A range-bound market is one in which price bounces between a specific high price and a low price. The high price acts as a major resistance level in which the price can’t seem to break through. Likewise, the low price is a major support level in which the price also can’t seem to break. The market movement could be classified as horizontal, ranging, or sideways.
ADX in a Ranging Market
One way to determine if the market is ranging is to use the same ADX discussed in the ADX lesson. A market is said to be ranging when the ADX is below 25. Remember, as the value of the ADX diminishes, the weaker trend is.
Bollinger Bands in a Ranging Market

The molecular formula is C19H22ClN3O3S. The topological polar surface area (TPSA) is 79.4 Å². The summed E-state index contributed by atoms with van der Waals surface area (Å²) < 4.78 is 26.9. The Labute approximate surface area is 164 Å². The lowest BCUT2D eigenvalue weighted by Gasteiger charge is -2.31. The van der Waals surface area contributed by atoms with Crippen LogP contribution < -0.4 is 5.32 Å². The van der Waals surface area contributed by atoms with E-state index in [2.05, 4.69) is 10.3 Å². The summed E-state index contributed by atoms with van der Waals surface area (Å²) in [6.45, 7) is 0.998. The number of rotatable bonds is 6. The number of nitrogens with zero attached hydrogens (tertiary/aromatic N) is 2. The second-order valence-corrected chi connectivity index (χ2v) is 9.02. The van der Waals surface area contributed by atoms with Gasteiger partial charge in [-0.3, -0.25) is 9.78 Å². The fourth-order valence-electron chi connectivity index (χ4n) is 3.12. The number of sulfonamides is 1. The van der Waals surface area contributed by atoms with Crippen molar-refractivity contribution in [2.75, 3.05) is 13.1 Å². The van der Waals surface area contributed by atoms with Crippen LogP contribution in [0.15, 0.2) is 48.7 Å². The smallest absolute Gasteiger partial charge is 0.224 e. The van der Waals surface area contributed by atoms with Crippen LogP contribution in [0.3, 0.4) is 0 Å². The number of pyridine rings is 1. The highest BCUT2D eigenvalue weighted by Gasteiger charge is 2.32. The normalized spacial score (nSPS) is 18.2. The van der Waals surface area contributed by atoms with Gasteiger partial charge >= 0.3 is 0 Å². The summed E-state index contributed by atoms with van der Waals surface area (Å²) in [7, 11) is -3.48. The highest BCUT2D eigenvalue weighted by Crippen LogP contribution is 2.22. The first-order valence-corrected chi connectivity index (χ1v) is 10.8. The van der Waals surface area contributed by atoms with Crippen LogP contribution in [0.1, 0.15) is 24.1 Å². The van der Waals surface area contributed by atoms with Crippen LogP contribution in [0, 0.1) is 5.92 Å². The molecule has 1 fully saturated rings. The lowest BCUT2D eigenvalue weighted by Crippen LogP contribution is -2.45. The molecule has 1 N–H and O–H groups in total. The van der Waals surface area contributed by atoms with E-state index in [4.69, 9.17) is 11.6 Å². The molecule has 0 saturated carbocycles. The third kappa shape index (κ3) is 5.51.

In essence, Bollinger Bands contract when there is less volatility in the market and expand when there is more volatility. Because of that, Bollinger Bands provide a good tool for breakout strategies. When the bands are thin and contracted, volatility is low, and there should be little price movement in one direction. However, when bands expand, volatility increases and more price movement in one direction is likely. Generally, range trading environments will contain narrow bands compared to wide bands and form horizontally. In this case, we can see that the Bollinger Bands are contracted, as the price is just moving within a tight range. The basic idea of a range-bound strategy is that a currency pair has a high and low price that it usually trades between. The forex trader hopes to profit around the high price by buying near the low price. The trader hopes to profit around the low price by selling near the high price. Popular tools are channels such as the one shown above and Bollinger Bands. Using oscillators, like Stochastic or RSI, will help increase the odds of you finding a turning point in a range as they can identify potentially oversold and overbought conditions.